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Who do you write like?

  1. Jul 20, 2010 #1

    lisab

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    I pasted in several paragraphs from a paper I did for a physics class. It came back, You write like Isaac Asimov. Ha, yeah I wish.

    Which author do you write like?

    http://iwl.me/
     
  2. jcsd
  3. Jul 20, 2010 #2

    collinsmark

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    I pasted in some homework help I just gave (regarding Gauss' law) and it said I write like Edgar Allen Poe.

    I don't know if that's good or bad. Could students find my guidance dreary? This, I ponder weak and weary.
     
  4. Jul 20, 2010 #3

    Math Is Hard

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    ha ha nice link. It says my research writing is reminiscent of Edgar Allen Poe.

    Once I pondered weak and weary
    Upon conditional probability judgment theory:

     
  5. Jul 20, 2010 #4
    Wallace's novels often combine various writing modes or voices, and incorporate jargon and vocabulary (sometimes invented) from a wide variety of fields. His writing featured self-generated abbreviations and acronyms, long multi-clause sentences, and a notable use of explanatory footnotes and endnotes—often nearly as expansive as the text proper. He used endnotes extensively in Infinite Jest and footnotes in "Octet" as well as in the great majority of his nonfiction after 1996. On the Charlie Rose show in 1997, Wallace claimed that the notes were used to disrupt the linearity of the narrative, to reflect his perception of reality without jumbling the entire structure. He suggested that he could have instead jumbled up the sentences, "but then no one would read it."

    Seems about right.
     
  6. Jul 20, 2010 #5
    I bet you if you type random garbage it will tell you you write like some great author. I'll paste the following and see what it says:

    "When Adam sidewalk into fairground red the elephants tube slid before the night."

    Your Badge
    I write like
    Margaret Atwood.

    I wouldn't be surprised if it just picks a random author. If it helps your ego fine but don't take it seriously.
     
  7. Jul 20, 2010 #6
    H. P. Lovecraft

    I pasted my assignment :rofl:
     
  8. Jul 20, 2010 #7

    Office_Shredder

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    Apparently Lewis Carrol wrote in LaTex a lot
     
  9. Jul 20, 2010 #8
    H.P. Lovecraft.
     
  10. Jul 21, 2010 #9
    I used a blog entry & got Cory Doctorow.
    Now I have to google to know who that is... :confused:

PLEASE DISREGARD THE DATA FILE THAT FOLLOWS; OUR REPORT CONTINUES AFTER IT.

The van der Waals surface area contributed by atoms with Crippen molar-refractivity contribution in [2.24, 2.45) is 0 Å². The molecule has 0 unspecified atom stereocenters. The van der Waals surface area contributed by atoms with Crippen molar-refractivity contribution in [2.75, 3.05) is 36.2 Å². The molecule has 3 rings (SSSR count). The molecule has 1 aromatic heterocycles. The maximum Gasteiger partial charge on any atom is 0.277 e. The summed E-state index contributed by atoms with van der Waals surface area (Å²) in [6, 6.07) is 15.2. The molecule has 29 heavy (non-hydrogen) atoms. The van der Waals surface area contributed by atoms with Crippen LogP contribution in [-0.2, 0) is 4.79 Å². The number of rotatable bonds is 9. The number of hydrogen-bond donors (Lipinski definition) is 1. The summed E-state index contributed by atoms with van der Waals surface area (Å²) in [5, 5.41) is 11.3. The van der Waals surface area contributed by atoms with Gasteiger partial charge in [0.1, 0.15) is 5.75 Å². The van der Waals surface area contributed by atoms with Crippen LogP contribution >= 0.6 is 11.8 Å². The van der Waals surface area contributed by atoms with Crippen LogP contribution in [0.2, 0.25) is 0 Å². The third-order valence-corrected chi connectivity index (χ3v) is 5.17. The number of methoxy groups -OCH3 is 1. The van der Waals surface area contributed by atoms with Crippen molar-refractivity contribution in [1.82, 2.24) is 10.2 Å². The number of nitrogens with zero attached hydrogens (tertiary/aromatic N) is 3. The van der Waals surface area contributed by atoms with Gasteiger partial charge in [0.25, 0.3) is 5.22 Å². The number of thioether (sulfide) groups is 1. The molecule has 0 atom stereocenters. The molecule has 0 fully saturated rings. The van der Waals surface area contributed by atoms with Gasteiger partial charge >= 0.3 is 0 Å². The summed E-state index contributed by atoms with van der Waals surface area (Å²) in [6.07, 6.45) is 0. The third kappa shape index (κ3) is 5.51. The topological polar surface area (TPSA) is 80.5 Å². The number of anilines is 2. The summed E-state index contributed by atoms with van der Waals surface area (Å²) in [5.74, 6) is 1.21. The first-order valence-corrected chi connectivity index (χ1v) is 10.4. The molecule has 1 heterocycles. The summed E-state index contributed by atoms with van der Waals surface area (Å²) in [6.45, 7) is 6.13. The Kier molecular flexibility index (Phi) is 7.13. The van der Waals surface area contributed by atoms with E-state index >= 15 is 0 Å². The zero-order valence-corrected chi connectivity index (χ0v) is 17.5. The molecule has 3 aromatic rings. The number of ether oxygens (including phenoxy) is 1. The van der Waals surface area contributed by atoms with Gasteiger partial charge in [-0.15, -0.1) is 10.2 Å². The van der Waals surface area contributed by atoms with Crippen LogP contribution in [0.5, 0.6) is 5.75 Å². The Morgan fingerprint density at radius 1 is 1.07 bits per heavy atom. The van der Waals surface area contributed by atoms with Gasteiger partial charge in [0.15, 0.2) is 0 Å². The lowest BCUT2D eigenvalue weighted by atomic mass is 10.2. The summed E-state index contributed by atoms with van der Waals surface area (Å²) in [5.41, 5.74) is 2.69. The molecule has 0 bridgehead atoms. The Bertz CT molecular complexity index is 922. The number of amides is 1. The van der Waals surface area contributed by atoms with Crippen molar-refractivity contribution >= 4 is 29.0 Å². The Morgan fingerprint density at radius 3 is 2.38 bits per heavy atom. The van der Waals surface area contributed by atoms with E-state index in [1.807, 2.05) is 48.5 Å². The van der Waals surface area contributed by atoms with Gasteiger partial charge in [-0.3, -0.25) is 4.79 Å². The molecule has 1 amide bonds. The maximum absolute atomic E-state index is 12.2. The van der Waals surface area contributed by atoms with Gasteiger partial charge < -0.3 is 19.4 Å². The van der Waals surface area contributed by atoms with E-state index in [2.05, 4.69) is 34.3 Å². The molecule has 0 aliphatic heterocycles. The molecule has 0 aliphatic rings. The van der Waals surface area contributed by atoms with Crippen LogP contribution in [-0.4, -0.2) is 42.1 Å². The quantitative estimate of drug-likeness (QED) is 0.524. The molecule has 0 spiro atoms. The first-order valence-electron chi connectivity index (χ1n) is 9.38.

11. Jul 21, 2010 #10

    Office_Shredder

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    He's a blogger!
     
  12. Jul 21, 2010 #11

    DavidSnider

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    I got Kurt Vonnegut :\
     
  13. Jul 21, 2010 #12

    Office_Shredder

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    This just got real.

    Input:
    Output:
    Dr. ****ing Seuss! :eek:


    Nah, I'm just kidding. It said I write like Dan Brown
     
  14. Jul 21, 2010 #13

    Pythagorean

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    "David Foster Wallace"

    No idea who that is...
     
  15. Jul 21, 2010 #14
    "Who do you write like?"

    I write like a nut, I guess--mostly though, because it amuses me! Here's an actual letter I wrote to a puzzle company. The truth is: I was dead serious...


    info@masterpiecesinc.com
    CC: francis_ziegler@alum.shu.edu
    Date: Fri, 16 Apr 2010 01:56:27 GMT
    Subject: Help: Missing 2 pieces!


    Dear Sir or Madam:


    I am writing to request assistance in the replacement of 2 pieces of my
    puzzle: the subject of the "Last Supper," by artist Leonardo Da Vinci.

    By my estimation, this puzzle would ordinarily be 19 by 58 pieces square,
    for a total of 1102 puzzle parts. The package that I had purchased is in
    fact the same amount total; however, there are apparently duplicates of 2
    pieces, rather than the 2 that I actually need to complete the picture.

    Were you to start counting from the lower left corner, the 2 voids in my puzzle
    occur at coordinates (7, 10) and (7, 11)--or 7 to the right, and then up 10; as well
    as 7 to the right, and up 11--literally one above the other.

    If necessary, I can send you a photograph of my MOSTLY completed puzzle. I
    am also willing to mail you the duplicate pieces...should they belong to
    some other unfortunate soul.

    Please advise.


    Very sincerely,
    Francis
    Ziegler
     
  16. Jul 21, 2010 #15
    Me too.

    And, only one of the greatest, most brilliant authors of my generation. Amazing work that can make you laugh until you cry. Vocabulary that makes you feel as if you barely speak the language. Passionate, brilliant. I own all of his work.
     
  17. Jul 21, 2010 #16

    Borg

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    I pasted in some notes from my daily log and got James Joyce. lol
     
  18. Jul 21, 2010 #17
    I steal my stuff from a wide variety of authors so if I were to cut and paste anything I wrote into that site, I probably would get the particular author I stole that piece from. Just to make sure, I took the first 3 paragraphs of "The Adventures of Huckleberry Finn" and pasted it in. As expected, it said I write like Mark Twain.
     
  19. Jul 21, 2010 #18

    fuzzyfelt

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    Cory Doctorow- I doubt I'm a good reflection!
     
  20. Jul 21, 2010 #19
    I tried this, I wrote at random:

    which made me writing like James Joyce
     
    Last edited: Jul 21, 2010
  21. Jul 21, 2010 #20
    I gave it the opening to a short story I started and it came back with Raymond Chandler, a classic pulp writer. lol
     
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